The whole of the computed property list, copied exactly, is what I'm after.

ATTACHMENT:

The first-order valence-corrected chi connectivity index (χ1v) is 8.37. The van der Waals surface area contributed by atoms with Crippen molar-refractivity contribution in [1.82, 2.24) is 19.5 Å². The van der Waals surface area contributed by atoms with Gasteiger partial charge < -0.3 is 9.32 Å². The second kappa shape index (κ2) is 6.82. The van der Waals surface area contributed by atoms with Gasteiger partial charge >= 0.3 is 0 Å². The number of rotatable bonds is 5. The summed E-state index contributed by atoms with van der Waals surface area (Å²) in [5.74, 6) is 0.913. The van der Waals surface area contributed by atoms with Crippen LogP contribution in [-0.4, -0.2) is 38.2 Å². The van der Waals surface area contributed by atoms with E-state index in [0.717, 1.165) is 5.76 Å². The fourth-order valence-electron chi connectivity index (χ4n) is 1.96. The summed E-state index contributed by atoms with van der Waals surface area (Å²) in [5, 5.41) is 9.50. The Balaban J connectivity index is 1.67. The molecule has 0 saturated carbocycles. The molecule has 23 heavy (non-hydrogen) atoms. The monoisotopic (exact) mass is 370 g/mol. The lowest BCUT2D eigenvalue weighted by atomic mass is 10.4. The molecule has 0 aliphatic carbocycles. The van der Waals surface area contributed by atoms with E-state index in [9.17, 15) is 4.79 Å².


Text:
The first-order valence-corrected chi connectivity index (χ1v) is 8.37. The van der Waals surface area contributed by atoms with Crippen molar-refractivity contribution in [1.82, 2.24) is 19.5 Å². The van der Waals surface area contributed by atoms with Gasteiger partial charge < -0.3 is 9.32 Å². The second kappa shape index (κ2) is 6.82. The van der Waals surface area contributed by atoms with Gasteiger partial charge >= 0.3 is 0 Å². The number of rotatable bonds is 5. The summed E-state index contributed by atoms with van der Waals surface area (Å²) in [5.74, 6) is 0.913. The van der Waals surface area contributed by atoms with Crippen LogP contribution in [-0.4, -0.2) is 38.2 Å². The van der Waals surface area contributed by atoms with E-state index in [0.717, 1.165) is 5.76 Å². The fourth-order valence-electron chi connectivity index (χ4n) is 1.96. The summed E-state index contributed by atoms with van der Waals surface area (Å²) in [5, 5.41) is 9.50. The Balaban J connectivity index is 1.67. The molecule has 0 saturated carbocycles. The molecule has 23 heavy (non-hydrogen) atoms. The monoisotopic (exact) mass is 370 g/mol. The lowest BCUT2D eigenvalue weighted by atomic mass is 10.4. The molecule has 0 aliphatic carbocycles. The van der Waals surface area contributed by atoms with E-state index in [9.17, 15) is 4.79 Å².